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Fester 986

I think the question about trade, wage trends and perspective is a bit more complex that you suggest, as the time periods involved are massive from when a disorganized, low cost and low productivity workforce is able to start eating away at the labor and transportation arbitage opportunities and when their real wages start moving upwards in a significant fashion. I agree, in the long run on both economic grounds and national security grounds, trade is a Pareto improvement when we aggregate around groups/nations but it is definately not an improvement for displaced US workers for the costs of trade fall narrowly on the people who work within competing sectors, while the benefits are spread much more widely.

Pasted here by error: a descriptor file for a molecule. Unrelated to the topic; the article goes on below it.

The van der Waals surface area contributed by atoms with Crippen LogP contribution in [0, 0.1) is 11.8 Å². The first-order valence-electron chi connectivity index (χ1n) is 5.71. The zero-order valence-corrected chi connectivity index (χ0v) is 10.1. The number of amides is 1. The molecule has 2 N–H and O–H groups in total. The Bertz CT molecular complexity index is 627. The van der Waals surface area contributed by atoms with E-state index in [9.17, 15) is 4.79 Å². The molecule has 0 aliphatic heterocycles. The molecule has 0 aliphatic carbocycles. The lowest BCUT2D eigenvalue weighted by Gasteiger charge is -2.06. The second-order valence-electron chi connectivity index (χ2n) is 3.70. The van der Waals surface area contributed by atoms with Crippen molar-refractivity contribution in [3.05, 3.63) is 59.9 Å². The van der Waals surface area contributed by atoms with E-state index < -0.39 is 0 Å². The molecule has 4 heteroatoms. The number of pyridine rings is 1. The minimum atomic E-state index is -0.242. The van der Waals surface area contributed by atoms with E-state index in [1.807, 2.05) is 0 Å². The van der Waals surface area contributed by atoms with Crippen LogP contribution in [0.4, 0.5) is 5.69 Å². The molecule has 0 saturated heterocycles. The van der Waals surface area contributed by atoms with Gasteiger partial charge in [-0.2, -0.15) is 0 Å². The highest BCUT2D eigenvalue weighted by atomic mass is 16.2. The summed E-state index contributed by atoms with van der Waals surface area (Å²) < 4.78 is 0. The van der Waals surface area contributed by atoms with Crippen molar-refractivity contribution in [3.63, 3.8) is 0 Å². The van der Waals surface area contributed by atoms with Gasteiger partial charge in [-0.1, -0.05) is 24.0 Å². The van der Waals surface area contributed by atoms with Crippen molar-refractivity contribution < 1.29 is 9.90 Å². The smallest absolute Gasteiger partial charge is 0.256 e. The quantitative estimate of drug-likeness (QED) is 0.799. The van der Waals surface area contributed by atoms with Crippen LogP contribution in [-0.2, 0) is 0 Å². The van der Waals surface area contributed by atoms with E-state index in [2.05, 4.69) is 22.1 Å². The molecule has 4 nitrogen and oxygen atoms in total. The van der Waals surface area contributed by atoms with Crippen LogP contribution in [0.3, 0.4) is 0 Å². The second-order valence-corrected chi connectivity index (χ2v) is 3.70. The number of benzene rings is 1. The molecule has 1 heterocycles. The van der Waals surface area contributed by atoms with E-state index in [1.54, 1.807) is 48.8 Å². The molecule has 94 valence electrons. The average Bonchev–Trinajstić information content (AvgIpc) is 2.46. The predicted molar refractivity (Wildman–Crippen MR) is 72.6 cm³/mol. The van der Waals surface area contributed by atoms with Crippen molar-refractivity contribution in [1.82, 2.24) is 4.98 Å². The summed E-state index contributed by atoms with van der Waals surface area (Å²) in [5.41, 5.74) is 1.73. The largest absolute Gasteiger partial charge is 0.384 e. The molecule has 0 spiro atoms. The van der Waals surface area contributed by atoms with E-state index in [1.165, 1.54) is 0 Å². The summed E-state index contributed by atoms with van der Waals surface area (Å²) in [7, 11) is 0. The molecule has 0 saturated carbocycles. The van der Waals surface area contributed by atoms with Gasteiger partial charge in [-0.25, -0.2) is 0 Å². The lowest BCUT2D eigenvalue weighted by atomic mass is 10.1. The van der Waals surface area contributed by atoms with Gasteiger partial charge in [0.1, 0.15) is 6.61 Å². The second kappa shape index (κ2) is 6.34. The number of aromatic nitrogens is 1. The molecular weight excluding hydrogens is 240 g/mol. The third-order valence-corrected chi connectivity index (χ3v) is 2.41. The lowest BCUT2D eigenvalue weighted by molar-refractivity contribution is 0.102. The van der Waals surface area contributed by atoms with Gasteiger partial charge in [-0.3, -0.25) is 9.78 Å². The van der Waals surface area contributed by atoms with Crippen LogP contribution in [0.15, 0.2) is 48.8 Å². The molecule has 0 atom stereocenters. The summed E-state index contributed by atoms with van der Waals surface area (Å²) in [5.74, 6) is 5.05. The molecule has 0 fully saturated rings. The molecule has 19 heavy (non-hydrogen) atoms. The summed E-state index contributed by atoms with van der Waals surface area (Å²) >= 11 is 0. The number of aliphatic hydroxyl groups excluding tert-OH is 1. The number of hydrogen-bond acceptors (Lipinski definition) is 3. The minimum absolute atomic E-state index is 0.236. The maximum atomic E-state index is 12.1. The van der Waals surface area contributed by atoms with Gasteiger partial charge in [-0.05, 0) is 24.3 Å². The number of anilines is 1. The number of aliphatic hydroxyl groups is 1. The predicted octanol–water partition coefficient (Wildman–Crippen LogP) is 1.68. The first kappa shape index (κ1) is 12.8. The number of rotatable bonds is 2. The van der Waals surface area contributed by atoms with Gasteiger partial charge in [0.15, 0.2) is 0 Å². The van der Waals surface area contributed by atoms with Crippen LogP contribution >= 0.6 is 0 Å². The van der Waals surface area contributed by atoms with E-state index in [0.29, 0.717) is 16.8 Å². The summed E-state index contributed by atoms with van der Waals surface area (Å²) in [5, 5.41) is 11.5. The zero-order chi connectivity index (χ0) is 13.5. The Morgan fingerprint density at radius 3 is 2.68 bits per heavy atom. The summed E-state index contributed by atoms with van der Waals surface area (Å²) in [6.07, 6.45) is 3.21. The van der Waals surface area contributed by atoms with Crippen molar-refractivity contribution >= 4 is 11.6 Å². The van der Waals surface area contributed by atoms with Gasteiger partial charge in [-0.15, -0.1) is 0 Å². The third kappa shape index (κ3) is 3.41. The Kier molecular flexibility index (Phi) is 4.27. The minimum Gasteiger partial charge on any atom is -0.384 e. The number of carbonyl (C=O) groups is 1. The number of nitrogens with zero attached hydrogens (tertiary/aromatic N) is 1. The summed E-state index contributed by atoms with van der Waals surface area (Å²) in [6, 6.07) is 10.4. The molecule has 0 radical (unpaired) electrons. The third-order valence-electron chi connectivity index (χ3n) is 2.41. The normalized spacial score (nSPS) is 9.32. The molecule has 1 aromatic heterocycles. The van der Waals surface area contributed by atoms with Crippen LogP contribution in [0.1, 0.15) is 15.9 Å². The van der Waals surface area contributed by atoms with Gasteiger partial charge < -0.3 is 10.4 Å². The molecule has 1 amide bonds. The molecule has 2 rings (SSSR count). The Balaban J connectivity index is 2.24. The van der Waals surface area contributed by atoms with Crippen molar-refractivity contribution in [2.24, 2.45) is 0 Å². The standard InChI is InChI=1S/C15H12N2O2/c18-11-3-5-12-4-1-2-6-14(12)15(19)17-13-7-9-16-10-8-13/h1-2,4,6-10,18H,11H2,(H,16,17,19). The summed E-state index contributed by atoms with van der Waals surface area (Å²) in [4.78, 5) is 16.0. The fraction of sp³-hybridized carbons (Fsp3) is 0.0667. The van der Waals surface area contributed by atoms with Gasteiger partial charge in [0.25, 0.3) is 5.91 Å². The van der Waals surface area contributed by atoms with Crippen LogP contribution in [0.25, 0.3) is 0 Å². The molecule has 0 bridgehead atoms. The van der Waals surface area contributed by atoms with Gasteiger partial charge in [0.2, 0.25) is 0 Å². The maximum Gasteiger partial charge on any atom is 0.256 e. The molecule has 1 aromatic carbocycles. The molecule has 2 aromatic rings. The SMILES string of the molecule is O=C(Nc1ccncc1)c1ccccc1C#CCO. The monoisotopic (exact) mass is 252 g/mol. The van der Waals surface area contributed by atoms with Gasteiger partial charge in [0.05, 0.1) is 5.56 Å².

That is the tension and policy problem that we are facing --- our society is better off as a whole with increaesd trade, but there are significant losers who could/can/are able to derail this series of improvements unless they are justly compensated.

Sam

Fester,

I tried to hedge at the end with the "it's more complicated" comment, but I admit that's an insufficient device.

That being said, I agree on all counts. This is a problem with a lot of theories. You know, American car companies DESERVED a kick in the ass in the 1980s. Wonderful stuff, Creative Destruction. Except for the, uh, Destruction part. It always hurts when it's your job or your community. And that's something we need to deal with.

But I do fear that as a sociaty we have become a bit infatuated with the "security" aspect of things. As a longtime resident of the Rust Belt, I have seen the politicians trot out one "retraining" program after another. In the end, most of them seem to sputter. Perhaps we would be better off greasing business skids and just getting out of the way instead of relying on goofy strategies that sometimes just prolong the pain.

Of course, it's tough to win an election on that kind of platform.

Alas.

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